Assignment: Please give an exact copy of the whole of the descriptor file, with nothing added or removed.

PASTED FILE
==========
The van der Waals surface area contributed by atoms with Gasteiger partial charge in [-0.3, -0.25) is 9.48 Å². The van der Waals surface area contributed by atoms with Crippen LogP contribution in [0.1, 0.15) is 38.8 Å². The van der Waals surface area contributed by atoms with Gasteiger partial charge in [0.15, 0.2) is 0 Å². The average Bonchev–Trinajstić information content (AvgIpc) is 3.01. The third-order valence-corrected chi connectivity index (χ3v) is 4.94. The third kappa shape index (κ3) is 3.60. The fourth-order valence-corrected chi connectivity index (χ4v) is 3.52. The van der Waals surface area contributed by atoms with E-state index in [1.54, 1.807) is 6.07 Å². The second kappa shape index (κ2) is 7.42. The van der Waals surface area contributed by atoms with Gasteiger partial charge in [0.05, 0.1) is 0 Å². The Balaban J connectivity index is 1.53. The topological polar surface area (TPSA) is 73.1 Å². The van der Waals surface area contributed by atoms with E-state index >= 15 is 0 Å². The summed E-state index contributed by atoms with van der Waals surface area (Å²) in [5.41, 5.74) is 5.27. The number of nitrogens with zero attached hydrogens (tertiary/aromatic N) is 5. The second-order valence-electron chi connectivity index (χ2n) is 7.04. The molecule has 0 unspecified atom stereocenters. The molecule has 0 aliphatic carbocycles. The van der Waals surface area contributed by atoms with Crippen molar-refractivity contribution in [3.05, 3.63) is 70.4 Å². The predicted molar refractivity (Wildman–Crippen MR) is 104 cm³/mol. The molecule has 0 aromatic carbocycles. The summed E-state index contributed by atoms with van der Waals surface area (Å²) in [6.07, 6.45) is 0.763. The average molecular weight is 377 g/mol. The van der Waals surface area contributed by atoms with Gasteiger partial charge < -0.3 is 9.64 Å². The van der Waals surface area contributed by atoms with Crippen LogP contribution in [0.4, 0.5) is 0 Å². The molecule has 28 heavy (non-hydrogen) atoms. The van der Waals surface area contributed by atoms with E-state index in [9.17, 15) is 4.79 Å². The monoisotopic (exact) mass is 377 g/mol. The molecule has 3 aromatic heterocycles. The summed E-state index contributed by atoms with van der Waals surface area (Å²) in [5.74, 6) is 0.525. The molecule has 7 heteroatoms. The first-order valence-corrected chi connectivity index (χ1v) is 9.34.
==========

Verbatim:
The van der Waals surface area contributed by atoms with Gasteiger partial charge in [-0.3, -0.25) is 9.48 Å². The van der Waals surface area contributed by atoms with Crippen LogP contribution in [0.1, 0.15) is 38.8 Å². The van der Waals surface area contributed by atoms with Gasteiger partial charge in [0.15, 0.2) is 0 Å². The average Bonchev–Trinajstić information content (AvgIpc) is 3.01. The third-order valence-corrected chi connectivity index (χ3v) is 4.94. The third kappa shape index (κ3) is 3.60. The fourth-order valence-corrected chi connectivity index (χ4v) is 3.52. The van der Waals surface area contributed by atoms with E-state index in [1.54, 1.807) is 6.07 Å². The second kappa shape index (κ2) is 7.42. The van der Waals surface area contributed by atoms with Gasteiger partial charge in [0.05, 0.1) is 0 Å². The Balaban J connectivity index is 1.53. The topological polar surface area (TPSA) is 73.1 Å². The van der Waals surface area contributed by atoms with E-state index >= 15 is 0 Å². The summed E-state index contributed by atoms with van der Waals surface area (Å²) in [5.41, 5.74) is 5.27. The number of nitrogens with zero attached hydrogens (tertiary/aromatic N) is 5. The second-order valence-electron chi connectivity index (χ2n) is 7.04. The molecule has 0 unspecified atom stereocenters. The molecule has 0 aliphatic carbocycles. The van der Waals surface area contributed by atoms with Crippen molar-refractivity contribution in [3.05, 3.63) is 70.4 Å². The predicted molar refractivity (Wildman–Crippen MR) is 104 cm³/mol. The molecule has 0 aromatic carbocycles. The summed E-state index contributed by atoms with van der Waals surface area (Å²) in [6.07, 6.45) is 0.763. The average molecular weight is 377 g/mol. The van der Waals surface area contributed by atoms with Gasteiger partial charge < -0.3 is 9.64 Å². The van der Waals surface area contributed by atoms with Crippen LogP contribution in [0.4, 0.5) is 0 Å². The molecule has 28 heavy (non-hydrogen) atoms. The van der Waals surface area contributed by atoms with E-state index in [9.17, 15) is 4.79 Å². The monoisotopic (exact) mass is 377 g/mol. The molecule has 3 aromatic heterocycles. The summed E-state index contributed by atoms with van der Waals surface area (Å²) in [5.74, 6) is 0.525. The molecule has 7 heteroatoms. The first-order valence-corrected chi connectivity index (χ1v) is 9.34.